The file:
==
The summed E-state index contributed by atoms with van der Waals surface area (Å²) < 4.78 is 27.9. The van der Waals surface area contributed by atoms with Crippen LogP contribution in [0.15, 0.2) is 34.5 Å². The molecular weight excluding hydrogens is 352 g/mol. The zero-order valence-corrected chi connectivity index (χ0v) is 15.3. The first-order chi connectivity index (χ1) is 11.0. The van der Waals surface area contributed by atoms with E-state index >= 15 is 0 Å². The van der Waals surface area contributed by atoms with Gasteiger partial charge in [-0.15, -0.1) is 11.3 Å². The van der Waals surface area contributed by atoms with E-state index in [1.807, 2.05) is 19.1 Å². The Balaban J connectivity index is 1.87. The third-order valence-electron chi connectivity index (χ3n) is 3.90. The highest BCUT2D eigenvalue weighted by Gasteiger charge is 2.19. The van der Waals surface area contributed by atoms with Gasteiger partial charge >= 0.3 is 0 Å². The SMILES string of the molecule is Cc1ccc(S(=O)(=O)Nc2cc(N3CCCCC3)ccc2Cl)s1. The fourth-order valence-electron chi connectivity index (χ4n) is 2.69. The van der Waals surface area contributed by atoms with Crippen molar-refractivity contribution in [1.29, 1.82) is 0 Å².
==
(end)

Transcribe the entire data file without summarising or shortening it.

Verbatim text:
The summed E-state index contributed by atoms with van der Waals surface area (Å²) < 4.78 is 27.9. The van der Waals surface area contributed by atoms with Crippen LogP contribution in [0.15, 0.2) is 34.5 Å². The molecular weight excluding hydrogens is 352 g/mol. The zero-order valence-corrected chi connectivity index (χ0v) is 15.3. The first-order chi connectivity index (χ1) is 11.0. The van der Waals surface area contributed by atoms with E-state index >= 15 is 0 Å². The van der Waals surface area contributed by atoms with Gasteiger partial charge in [-0.15, -0.1) is 11.3 Å². The van der Waals surface area contributed by atoms with E-state index in [1.807, 2.05) is 19.1 Å². The Balaban J connectivity index is 1.87. The third-order valence-electron chi connectivity index (χ3n) is 3.90. The highest BCUT2D eigenvalue weighted by Gasteiger charge is 2.19. The van der Waals surface area contributed by atoms with Gasteiger partial charge >= 0.3 is 0 Å². The SMILES string of the molecule is Cc1ccc(S(=O)(=O)Nc2cc(N3CCCCC3)ccc2Cl)s1. The fourth-order valence-electron chi connectivity index (χ4n) is 2.69. The van der Waals surface area contributed by atoms with Crippen molar-refractivity contribution in [1.29, 1.82) is 0 Å².